Tax News & Views Debt Tsunami Roundup

October 10, 2023
Wave of Money

Key Takeaways

  • Debt and taxes
  • Like-Kind exchange deadlines
  • Drought and tax filings
  • Non-profit = profits
  • Ex-Pats and E-filing
  • Ex-Pats seeking permanent exit
  • Happy Indigenous Peoples Day!

When Does Federal Debt Reach Unsustainable Levels? – Jagadeesh Gokhale, Kent Smetters and Mariko Paulson, Penn Wharton Budget Model (PWBM):

Summary: PWBM estimates that---even under myopic expectations---financial markets cannot sustain more than the next 20 years of accumulated deficits projected under current U.S. fiscal policy. Forward-looking financial markets are, therefore, effectively betting that future fiscal policy will provide substantial corrective measures ahead of time. If financial markets started to believe otherwise, debt dynamics would “unravel” and become unsustainable much sooner.

What does this have to do with taxes? There are basically three ways the Federal government can reduce its debt: 1. Cut spending. 2. Increase current taxes, or 3. Create a new tax system.

For decades, lawmakers have been discussing the advent of a new tax system that would co-exist with the current tax system. Much of this discussion has been about creating a VAT (Value Added Tax), which basically taxes a product as it goes from raw material to finished product.

The odds of lawmakers enacting a VAT are very long. Congress is politically divided, and 'bipartisanship' is currently a dirty word on Capitol Hill.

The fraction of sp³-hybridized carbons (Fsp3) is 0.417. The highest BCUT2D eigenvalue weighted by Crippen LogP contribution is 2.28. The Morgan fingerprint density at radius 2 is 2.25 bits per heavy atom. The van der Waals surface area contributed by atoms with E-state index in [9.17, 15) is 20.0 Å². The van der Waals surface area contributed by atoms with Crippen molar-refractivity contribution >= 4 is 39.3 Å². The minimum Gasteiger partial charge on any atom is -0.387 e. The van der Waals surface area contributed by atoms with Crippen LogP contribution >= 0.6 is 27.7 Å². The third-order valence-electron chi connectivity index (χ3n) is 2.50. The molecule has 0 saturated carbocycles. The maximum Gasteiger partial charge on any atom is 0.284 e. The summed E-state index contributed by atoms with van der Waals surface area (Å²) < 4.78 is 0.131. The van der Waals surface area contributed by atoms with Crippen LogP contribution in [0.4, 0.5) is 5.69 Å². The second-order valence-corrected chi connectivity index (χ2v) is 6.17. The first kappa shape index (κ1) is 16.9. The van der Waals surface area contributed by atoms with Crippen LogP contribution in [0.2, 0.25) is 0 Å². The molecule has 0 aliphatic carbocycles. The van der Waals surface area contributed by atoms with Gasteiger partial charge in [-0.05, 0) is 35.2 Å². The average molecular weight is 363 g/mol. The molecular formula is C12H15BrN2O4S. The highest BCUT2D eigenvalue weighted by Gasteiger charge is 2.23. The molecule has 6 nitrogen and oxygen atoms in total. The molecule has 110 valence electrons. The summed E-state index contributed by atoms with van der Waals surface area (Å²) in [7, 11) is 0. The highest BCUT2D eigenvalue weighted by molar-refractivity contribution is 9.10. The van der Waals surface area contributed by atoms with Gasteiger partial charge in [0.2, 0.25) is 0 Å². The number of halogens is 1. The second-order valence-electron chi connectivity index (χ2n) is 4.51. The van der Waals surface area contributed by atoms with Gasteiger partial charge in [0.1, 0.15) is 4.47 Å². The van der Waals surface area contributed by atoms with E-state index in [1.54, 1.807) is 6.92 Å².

Nonprofits are Financially Healthy and Doing Big Business – Scott Hodge, Tax Foundation:

Based on IRS data, 501(c)(3) tax-exempt nonprofit organizations have never been financially healthier than they are today. In 2019, the latest data available, revenues from charitable donations reached a record high in both nominal and inflation-adjusted terms.

Moreover, total revenues—including government grants and program service income—also reached record levels. Total nonprofit revenues now equal 12 percent of GDP.

Program Service Revenue is Driving the Overall Growth of nonprofit 501(c)(3) organizations


Like-Kind Exchange Deadlines That Fall on Weekends and Holidays - Bradley Borden, Tax Notes ($):

In this article, Borden examines several court decisions that have extended section 7503 deadlines to the next business day, and he argues that the same extension applies to the deadlines under section 1031 for like-kind exchanges of property.


Farmers & ranchers in 49 states get drought tax relief – Kay Bell, Don’t Mess with Taxes:

The agency late last month reminded eligible farmers and ranchers forced to sell livestock due to drought that they may have an extended period of time in which to replace the livestock and defer tax on any gains from the forced sales.

The extension of an additional year applies to eligible farmers and ranchers who qualified for the four-year, instead of two-year, replacement period, if they are in a region listed by the National Drought Mitigation Center as suffering exceptional, extreme, or severe drought conditions during any week between Sept. 1, 2022, and Aug. 31, 2023.